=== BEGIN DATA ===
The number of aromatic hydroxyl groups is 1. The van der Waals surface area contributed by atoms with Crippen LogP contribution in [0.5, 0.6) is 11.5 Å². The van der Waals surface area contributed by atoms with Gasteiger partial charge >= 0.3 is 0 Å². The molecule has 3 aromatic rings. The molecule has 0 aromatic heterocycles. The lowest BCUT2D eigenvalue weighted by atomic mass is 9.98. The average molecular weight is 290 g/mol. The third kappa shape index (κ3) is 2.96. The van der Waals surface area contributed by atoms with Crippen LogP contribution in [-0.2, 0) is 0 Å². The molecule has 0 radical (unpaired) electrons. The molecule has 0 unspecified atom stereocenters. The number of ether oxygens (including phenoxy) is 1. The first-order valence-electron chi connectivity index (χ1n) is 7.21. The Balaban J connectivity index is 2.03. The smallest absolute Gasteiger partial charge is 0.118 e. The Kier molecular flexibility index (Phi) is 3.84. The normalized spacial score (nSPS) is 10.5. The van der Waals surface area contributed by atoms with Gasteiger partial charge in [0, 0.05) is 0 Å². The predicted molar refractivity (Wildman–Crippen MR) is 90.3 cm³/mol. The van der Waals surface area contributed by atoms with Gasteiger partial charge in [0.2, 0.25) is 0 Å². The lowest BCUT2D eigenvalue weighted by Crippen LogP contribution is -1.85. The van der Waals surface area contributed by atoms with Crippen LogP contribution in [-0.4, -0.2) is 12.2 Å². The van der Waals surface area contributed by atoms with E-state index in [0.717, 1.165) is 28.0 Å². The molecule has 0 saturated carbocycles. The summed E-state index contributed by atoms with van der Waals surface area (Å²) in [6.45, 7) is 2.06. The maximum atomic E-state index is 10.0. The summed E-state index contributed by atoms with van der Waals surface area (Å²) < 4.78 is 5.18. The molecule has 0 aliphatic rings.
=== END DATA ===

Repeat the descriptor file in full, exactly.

The number of aromatic hydroxyl groups is 1. The van der Waals surface area contributed by atoms with Crippen LogP contribution in [0.5, 0.6) is 11.5 Å². The van der Waals surface area contributed by atoms with Gasteiger partial charge >= 0.3 is 0 Å². The molecule has 3 aromatic rings. The molecule has 0 aromatic heterocycles. The lowest BCUT2D eigenvalue weighted by atomic mass is 9.98. The average molecular weight is 290 g/mol. The third kappa shape index (κ3) is 2.96. The van der Waals surface area contributed by atoms with Crippen LogP contribution in [-0.2, 0) is 0 Å². The molecule has 0 radical (unpaired) electrons. The molecule has 0 unspecified atom stereocenters. The number of ether oxygens (including phenoxy) is 1. The first-order valence-electron chi connectivity index (χ1n) is 7.21. The Balaban J connectivity index is 2.03. The smallest absolute Gasteiger partial charge is 0.118 e. The Kier molecular flexibility index (Phi) is 3.84. The normalized spacial score (nSPS) is 10.5. The van der Waals surface area contributed by atoms with Gasteiger partial charge in [0, 0.05) is 0 Å². The predicted molar refractivity (Wildman–Crippen MR) is 90.3 cm³/mol. The van der Waals surface area contributed by atoms with Gasteiger partial charge in [0.2, 0.25) is 0 Å². The lowest BCUT2D eigenvalue weighted by Crippen LogP contribution is -1.85. The van der Waals surface area contributed by atoms with Crippen LogP contribution in [-0.4, -0.2) is 12.2 Å². The van der Waals surface area contributed by atoms with E-state index in [0.717, 1.165) is 28.0 Å². The molecule has 0 saturated carbocycles. The summed E-state index contributed by atoms with van der Waals surface area (Å²) in [6.45, 7) is 2.06. The maximum atomic E-state index is 10.0. The summed E-state index contributed by atoms with van der Waals surface area (Å²) < 4.78 is 5.18. The molecule has 0 aliphatic rings.